Mankind - An Interpretation of a Medieval Morality Play

Term Paper, 2001

14 Pages, Grade: 1 (A)



1. Basic facts about Mankind
1.1 Characters in the Morality Plays
1.2 The Author of Mankind
1.3 Sources and Analogues
1.4 The Staging of Mankind

2. A Summary of the Plot

3. The Significance of Mankind
3.1 An Interpretation of the “Court Scene”

4. The genesis of Shakespeare’s theatre in Mankind

Works Cited

1. Basic facts about Mankind

1.1 Characters in the Morality Plays

There are some obvious differences between the morality and the miracle plays. The latter did stress moral truths besides teaching facts of the bible, but on the whole did not lend themselves to allegorical formulation except when there was no well – defined Bible story to be followed. A good example in this case is the life of Maria Magdalen, before she was converted. The miracle play dealt with what were believed to be historical events and its main characters were for the most part ready- made for the playwright by the Bible and inherited tradition.

The morality play on the other hand, stood by itself, unconnected to a cycle, and the plots were extremely stereotyped. “They afforded less scope for original creation than those of the miracles, which were crowded with major and minor characters, Herold, Pilate, Pharaoh, Noah’s wife, Satan, Adam and Eve,” (Kinghorn 1968: p.116) and a host of others, both scriptural and non-scriptural. As far as the characters in the morality plays are concerned one could say that these characters, like for instance the Seven Deadly Sins, did only offer very limited opportunities for development. “Gluttony could hardly be other than a fat lout, Sloth a half- awake lounger, Luxury an overdressed woman, Avarice a grasping old man and Anger continually in a rage”( Kinghorn 1968: p.116).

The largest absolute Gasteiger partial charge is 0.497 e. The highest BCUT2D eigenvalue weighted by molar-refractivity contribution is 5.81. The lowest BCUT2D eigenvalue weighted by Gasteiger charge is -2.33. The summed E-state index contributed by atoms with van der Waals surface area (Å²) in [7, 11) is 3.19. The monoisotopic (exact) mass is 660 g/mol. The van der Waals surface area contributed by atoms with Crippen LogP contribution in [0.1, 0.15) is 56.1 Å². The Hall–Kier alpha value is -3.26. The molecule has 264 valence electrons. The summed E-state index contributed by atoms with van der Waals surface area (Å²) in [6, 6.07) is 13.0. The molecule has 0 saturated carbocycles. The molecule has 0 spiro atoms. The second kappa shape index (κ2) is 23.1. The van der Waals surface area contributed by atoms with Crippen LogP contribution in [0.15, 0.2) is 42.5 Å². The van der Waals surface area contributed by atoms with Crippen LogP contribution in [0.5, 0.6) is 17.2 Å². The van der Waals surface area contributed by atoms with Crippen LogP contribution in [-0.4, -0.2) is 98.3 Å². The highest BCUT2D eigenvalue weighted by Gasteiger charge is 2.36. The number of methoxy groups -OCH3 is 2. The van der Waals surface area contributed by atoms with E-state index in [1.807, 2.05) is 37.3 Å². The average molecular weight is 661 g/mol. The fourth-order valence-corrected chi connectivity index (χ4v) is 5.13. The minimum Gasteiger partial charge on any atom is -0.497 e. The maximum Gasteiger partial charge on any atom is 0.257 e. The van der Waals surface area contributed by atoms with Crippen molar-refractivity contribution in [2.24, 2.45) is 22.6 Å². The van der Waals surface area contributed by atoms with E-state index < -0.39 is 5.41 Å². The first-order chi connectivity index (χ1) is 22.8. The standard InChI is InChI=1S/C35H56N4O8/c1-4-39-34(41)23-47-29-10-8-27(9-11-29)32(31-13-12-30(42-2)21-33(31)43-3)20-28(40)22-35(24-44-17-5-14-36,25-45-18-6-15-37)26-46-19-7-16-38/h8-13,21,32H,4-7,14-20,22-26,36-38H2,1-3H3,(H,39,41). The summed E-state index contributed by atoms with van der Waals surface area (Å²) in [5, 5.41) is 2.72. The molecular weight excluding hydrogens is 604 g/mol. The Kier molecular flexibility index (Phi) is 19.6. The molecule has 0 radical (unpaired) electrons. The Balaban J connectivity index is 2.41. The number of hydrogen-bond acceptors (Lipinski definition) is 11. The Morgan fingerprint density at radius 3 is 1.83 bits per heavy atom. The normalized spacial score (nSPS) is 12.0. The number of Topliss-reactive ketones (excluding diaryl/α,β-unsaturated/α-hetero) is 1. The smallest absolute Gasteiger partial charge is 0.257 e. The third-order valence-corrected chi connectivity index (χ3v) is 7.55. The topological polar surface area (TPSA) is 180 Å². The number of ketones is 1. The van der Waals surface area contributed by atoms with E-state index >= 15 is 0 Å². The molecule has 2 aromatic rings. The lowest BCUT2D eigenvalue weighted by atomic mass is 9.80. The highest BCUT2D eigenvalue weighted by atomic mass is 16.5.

As far as allegorical formulations are concerned it has to pointed out that the morality play characters were always personified vices and virtues, producing a conflict of sorts and providing enough material for a plot. The Christian Virtues, the Seven Deadly Sins, Pride of Life, World, Flesh Youth, Age, Holy Church, Wealth, Health, Mercy, Learning and, of course, Mankind are just a few examples for personages which were made to behave as though they were human by the didactic aim of the author ( Kinghorn 1968: p.116), but all these characters are always contained within their own narrow definition. Since these allegorical personages were not characters but walking abstractions, they provided the playwright only very limited opportunities for development. Everything that was said and done by these characters showed clearly the moral truth which was of course the subject of the plot.

The late medieval morality plays mark a well - defined movement away from the religious drama towards the completely secular drama in England. ”What had been a religious aim gave way to a didactic aim free from theological purpose, so that a message such as ‘learning is valuable’ could be communicated dramatically”